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The US puts an end to any plans Intel may have to make more chips in China

Photograph taken inside an Intel semiconductor fabrication plant showing person in overalls (bunny suit) walking past lithographic equipment.
(Image credit: Intel)
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Update 8/9/22: This story previously referenced Intel's fab in Dalian, China, which has since been sold to SK Hynix. Intel continues to operate assembly plants in Chengdu, China.


The US is banning some major US chipmaking companies from building "advanced technology facilities'' in China, the Biden administration has announced (opens in new tab).

The ban will apply to any company that receives funding as a part of the CHIPS and Science Act, which was approved by the US Congress in August (opens in new tab), and will last for 10 years. This act aims to increase domestic manufacturing of semiconductors with an influx of $50B across companies that apply. More than half of those funds are headed to cutting-edge facilities for today's top chips, though a smaller amount will help to ease demand for older chips and into research. 

Generally, it's about shifting what is currently a very Asia-focused manufacturing hub slightly more westward. Though banning any company from exploring options in China is certainly one other way of going about that.

One major company known to PC gamers everywhere and set to take a large sum of cash from the CHIPS Act is Intel. The company's CEO Pat Gelsinger was fiercely campaigning for the act and Intel is set to be one of the largest beneficiaries of it, considering the company's massive domestic and international chip manufacturing facilities.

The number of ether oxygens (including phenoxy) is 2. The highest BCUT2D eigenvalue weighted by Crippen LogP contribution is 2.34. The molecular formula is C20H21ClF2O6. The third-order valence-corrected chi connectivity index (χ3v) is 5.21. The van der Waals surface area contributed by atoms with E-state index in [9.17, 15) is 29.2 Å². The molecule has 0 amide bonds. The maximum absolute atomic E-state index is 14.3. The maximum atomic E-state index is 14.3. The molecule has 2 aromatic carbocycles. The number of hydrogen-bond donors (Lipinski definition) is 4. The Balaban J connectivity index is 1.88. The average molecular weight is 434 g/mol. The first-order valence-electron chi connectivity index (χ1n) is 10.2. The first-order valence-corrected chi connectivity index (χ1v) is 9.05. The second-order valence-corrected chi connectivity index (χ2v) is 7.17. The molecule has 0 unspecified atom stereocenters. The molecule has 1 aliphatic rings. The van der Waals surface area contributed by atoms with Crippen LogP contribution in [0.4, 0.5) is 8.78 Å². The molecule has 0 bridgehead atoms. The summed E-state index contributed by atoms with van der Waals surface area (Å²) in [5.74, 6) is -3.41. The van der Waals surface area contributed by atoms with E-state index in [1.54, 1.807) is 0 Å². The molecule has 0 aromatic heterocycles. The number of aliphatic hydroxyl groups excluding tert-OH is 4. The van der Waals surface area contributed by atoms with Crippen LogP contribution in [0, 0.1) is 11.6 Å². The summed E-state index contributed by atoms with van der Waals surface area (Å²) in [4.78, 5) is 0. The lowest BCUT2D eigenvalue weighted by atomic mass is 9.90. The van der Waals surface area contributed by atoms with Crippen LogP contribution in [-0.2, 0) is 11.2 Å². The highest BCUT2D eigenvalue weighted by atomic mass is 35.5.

Though only a handful of many locations owned and operated by Intel globally, Intel has assembly plants in Chengdu, China, and was very recently considering further significant expansion in the area—a move reportedly discouraged by the White House (opens in new tab). Now it seems the White House may have found an even stronger way to keep Intel's investment out of China, with this recent proviso for receiving CHIPS Act funds effectively putting an end to that plan or anything like it.

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Memory manufacturer Micron may also have to side-line any further plans in China if it hopes to net a lump sum from the US government. It runs an assembly and test facility in Xi'an China, first opened in 2007. Though the US government has specified that any facility building older chips can be operated in the area to serve the local region (opens in new tab).

Both Intel and Micron have announced plans to expand their US-based operations, however, and Intel is also building and expanding in the EU (opens in new tab).

This ban won't necessarily affect companies such as Nvidia or AMD directly, as they rely on third parties to build their chips for them. However, neither has managed to dodge the eye of the US government entirely: both has been told to stop sending high-end datacentre GPUs to China (opens in new tab) and Russia.

Jacob Ridley
Senior Hardware Editor

Jacob earned his first byline writing for his own tech blog from his hometown in Wales in 2017. From there, he graduated to professionally breaking things as hardware writer at PCGamesN, where he would later win command of the kit cupboard as hardware editor. Nowadays, as senior hardware editor at PC Gamer, he spends his days reporting on the latest developments in the technology and gaming industry. When he's not writing about GPUs and CPUs, however, you'll find him trying to get as far away from the modern world as possible by wild camping.